Math department to expand support for incoming students

June 7, 2023, 2:10 a.m.

Last fall, the Stanford Mathematics Department introduced a new course titled MATH 18: “Foundations for Calculus.” The addition was a major step in the department’s ongoing efforts to make its curriculum more accessible to students from various math backgrounds, and the department plans to expand MATH 18 and similar resources next year as students have reported positive outcomes.

Some students without a robust math background expressed apprehension about pursuing quantitative studies at Stanford prior to the introduction of MATH 18, math major Emily Dickey ’23 said. Quantitative studies are academic disciplines that use mathematical analysis to understand the world, including social sciences, natural sciences and engineering.

Dickey, who has previously written for The Daily’s sports section, said that “having a strong foundation in whatever classes you have taken previously will be helpful, because math builds on itself.” She added that for students without this strong foundation, pursuing a quantitative degree was possible but involved unique challenges and required careful planning.

Last year, Stanford revised the wording of its high school math curriculum recommendations to emphasize conventional math classes. The change represents a growing sentiment among education professionals that foundational courses such as algebra, geometry and trigonometry are essential to success in college-level work.

Mathematics and computer science student Benjamin Yan ’24 said that math is an integral part of many academic disciplines, and that an incoming student’s high school math experience should not be a barrier to success.

“There are plenty of understandable situations why a student might not take as much math as another student,” Yan said. “Any college just wants a student who is motivated and eager to learn, and at the end of the day, those general passions are going to outweigh any specific knowledge you might have had heading into Stanford.”

Mathematics professor and Director of Undergraduate Studies Brian Conrad said that the math department created MATH 18 in an effort to make its curriculum more accessible following feedback from students that existing resources were not sufficient math preparation for people at all levels. According to the course description for MATH 18, “A primary goal is to help students to hone the mathematical skills necessary to transition to quantitative coursework at Stanford, including how to use understanding of ideas to improve study habits and to avoid excessive rote memorization.”

Conrad said that Stanford has a pedagogical philosophy behind its introductory math courses that fosters deep understanding of concepts.

“Helping students to realize that you can actually understand things and that things in math come from somewhere makes their ability to use the material so much larger than what it was before,” Conrad said, adding that the department’s decisions to further develop MATH 18 are based on data which showed that students who took the course performed better in later introductory math courses than their peers with comparable placement diagnostic scores.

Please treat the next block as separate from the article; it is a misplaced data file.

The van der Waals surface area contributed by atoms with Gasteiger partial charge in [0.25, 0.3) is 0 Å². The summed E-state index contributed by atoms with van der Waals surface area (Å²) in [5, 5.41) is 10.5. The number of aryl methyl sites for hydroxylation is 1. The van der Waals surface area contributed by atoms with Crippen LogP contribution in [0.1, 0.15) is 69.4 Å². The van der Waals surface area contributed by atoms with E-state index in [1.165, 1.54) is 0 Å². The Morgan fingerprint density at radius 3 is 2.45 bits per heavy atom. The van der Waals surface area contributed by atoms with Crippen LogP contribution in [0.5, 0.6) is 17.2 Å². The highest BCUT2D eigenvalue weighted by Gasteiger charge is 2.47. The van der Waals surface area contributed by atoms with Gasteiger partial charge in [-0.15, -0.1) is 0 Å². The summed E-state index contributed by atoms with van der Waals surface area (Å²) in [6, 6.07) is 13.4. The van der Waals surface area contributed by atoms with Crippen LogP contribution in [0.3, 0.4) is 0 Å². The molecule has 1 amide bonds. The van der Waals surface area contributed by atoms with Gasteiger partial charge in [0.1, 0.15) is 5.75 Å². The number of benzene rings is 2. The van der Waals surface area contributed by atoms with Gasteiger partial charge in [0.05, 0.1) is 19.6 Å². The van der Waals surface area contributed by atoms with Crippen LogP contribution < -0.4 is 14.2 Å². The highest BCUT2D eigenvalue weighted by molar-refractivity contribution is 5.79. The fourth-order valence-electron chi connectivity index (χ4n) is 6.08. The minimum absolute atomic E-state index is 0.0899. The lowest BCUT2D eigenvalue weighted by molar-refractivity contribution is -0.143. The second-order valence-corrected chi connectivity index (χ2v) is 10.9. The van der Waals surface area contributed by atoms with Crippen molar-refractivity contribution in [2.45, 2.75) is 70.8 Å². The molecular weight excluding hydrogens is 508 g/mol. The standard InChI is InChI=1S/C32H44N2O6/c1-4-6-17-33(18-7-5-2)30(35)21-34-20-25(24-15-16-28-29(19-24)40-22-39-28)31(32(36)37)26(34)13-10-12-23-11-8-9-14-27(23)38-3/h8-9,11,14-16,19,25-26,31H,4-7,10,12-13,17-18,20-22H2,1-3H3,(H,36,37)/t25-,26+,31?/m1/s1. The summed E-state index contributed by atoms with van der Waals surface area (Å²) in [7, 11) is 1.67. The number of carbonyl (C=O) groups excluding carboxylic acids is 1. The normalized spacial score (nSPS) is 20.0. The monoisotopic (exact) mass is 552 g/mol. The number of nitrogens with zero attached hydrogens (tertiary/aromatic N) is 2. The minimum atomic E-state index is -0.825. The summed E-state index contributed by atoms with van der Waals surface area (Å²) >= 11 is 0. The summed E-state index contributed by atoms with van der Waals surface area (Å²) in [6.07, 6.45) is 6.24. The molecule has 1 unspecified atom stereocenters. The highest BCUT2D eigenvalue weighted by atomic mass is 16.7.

Symbolic Systems major Beatriz Stix-Brunell ’25 completed MATH 18 last fall. Stix-Brunell is a non-traditional student who arrived at Stanford at age 28 after dancing professionally with The Royal Ballet in London for over a decade.

“When MATH 18 first came out, I was very excited because I felt it was geared especially towards someone like me, who had really needed to brush up on foundational math skills,” Stix-Brunell said. She said that MATH 18 has provided her with a great confidence boost and a strong mathematical foundation due to the supportive professors and thorough teaching style.

“I have felt very welcome in math, and that is a really nice feeling,” Stix-Brunell said.

Due to this year’s success, Conrad said, MATH 18 is expected to attract more students and open more class sections next year.

The advisory diagnostic placement exam that students take prior to enrolling in their first math course at Stanford is one factor that influences course enrollment. Christine Taylor, a mathematics professor who oversees the math diagnostic tests, said that the diagnostic results in previous years did not explicitly recommend MATH 18 to students. Instead, previous diagnostic results included the following note: “If your score given below for Precalculus topics is less than 20 then we strongly urge you to consider enrolling in Math 18.”

Starting next year, students in a certain score range will be directly advised: “Based on your responses, we recommend that you enroll in Math 18.”

The change is only one step in a larger movement to build academic support systems within the math department and enrich the introductory curriculum. Taylor said that students “should not feel rushed to skip ahead,” emphasizing that the “mathematical maturity” students gain from introductory-level calculus courses is crucial for future success.

Taylor added that students with questions about math are encouraged to reach out to professors or consult the department’s many other resources, including the online refresher courses, the Stanford Online Academic Resources (SOAR) Mathematics Program and Stanford University Mathematical Organization (SUMO).

Conrad said that Stanford makes an institutional commitment to guarantee that all admitted students can access all majors. While the University is still facing challenges, the math department’s recent efforts are one example of work towards making this promise a reality.

This article has been corrected to include the correct course title for MATH 18. The Daily regrets this error.

Kyle Feinstein is a writer for The Daily. Contact them at news ‘at’

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